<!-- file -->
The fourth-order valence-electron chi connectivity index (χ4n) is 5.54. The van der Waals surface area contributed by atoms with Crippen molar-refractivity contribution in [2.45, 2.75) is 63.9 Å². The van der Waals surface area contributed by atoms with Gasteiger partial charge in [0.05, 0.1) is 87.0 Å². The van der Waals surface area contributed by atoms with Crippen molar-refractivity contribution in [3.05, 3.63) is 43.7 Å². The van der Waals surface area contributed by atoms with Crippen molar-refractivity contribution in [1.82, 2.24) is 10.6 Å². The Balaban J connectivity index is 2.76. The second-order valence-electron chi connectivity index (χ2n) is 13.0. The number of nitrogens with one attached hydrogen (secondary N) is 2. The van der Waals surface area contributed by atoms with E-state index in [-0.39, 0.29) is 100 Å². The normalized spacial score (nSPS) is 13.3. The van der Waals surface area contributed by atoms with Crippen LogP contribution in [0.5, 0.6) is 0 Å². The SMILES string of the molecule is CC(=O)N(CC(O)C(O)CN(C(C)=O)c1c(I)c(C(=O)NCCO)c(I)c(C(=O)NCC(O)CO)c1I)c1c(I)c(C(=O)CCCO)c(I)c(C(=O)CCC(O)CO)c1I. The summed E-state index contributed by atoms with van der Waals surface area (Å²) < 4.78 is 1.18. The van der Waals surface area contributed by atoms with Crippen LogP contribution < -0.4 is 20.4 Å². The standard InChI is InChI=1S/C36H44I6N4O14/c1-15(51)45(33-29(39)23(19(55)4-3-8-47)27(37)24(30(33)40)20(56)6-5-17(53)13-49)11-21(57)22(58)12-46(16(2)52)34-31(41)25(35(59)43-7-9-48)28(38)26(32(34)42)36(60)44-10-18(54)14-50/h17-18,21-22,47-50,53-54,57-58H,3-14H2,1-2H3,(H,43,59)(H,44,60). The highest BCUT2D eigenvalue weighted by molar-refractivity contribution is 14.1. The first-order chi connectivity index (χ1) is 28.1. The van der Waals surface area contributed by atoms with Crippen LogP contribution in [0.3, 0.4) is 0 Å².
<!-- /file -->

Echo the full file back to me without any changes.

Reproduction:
The fourth-order valence-electron chi connectivity index (χ4n) is 5.54. The van der Waals surface area contributed by atoms with Crippen molar-refractivity contribution in [2.45, 2.75) is 63.9 Å². The van der Waals surface area contributed by atoms with Gasteiger partial charge in [0.05, 0.1) is 87.0 Å². The van der Waals surface area contributed by atoms with Crippen molar-refractivity contribution in [3.05, 3.63) is 43.7 Å². The van der Waals surface area contributed by atoms with Crippen molar-refractivity contribution in [1.82, 2.24) is 10.6 Å². The Balaban J connectivity index is 2.76. The second-order valence-electron chi connectivity index (χ2n) is 13.0. The number of nitrogens with one attached hydrogen (secondary N) is 2. The van der Waals surface area contributed by atoms with E-state index in [-0.39, 0.29) is 100 Å². The normalized spacial score (nSPS) is 13.3. The van der Waals surface area contributed by atoms with Crippen LogP contribution in [0.5, 0.6) is 0 Å². The SMILES string of the molecule is CC(=O)N(CC(O)C(O)CN(C(C)=O)c1c(I)c(C(=O)NCCO)c(I)c(C(=O)NCC(O)CO)c1I)c1c(I)c(C(=O)CCCO)c(I)c(C(=O)CCC(O)CO)c1I. The summed E-state index contributed by atoms with van der Waals surface area (Å²) < 4.78 is 1.18. The van der Waals surface area contributed by atoms with Crippen LogP contribution < -0.4 is 20.4 Å². The standard InChI is InChI=1S/C36H44I6N4O14/c1-15(51)45(33-29(39)23(19(55)4-3-8-47)27(37)24(30(33)40)20(56)6-5-17(53)13-49)11-21(57)22(58)12-46(16(2)52)34-31(41)25(35(59)43-7-9-48)28(38)26(32(34)42)36(60)44-10-18(54)14-50/h17-18,21-22,47-50,53-54,57-58H,3-14H2,1-2H3,(H,43,59)(H,44,60). The highest BCUT2D eigenvalue weighted by molar-refractivity contribution is 14.1. The first-order chi connectivity index (χ1) is 28.1. The van der Waals surface area contributed by atoms with Crippen LogP contribution in [0.3, 0.4) is 0 Å².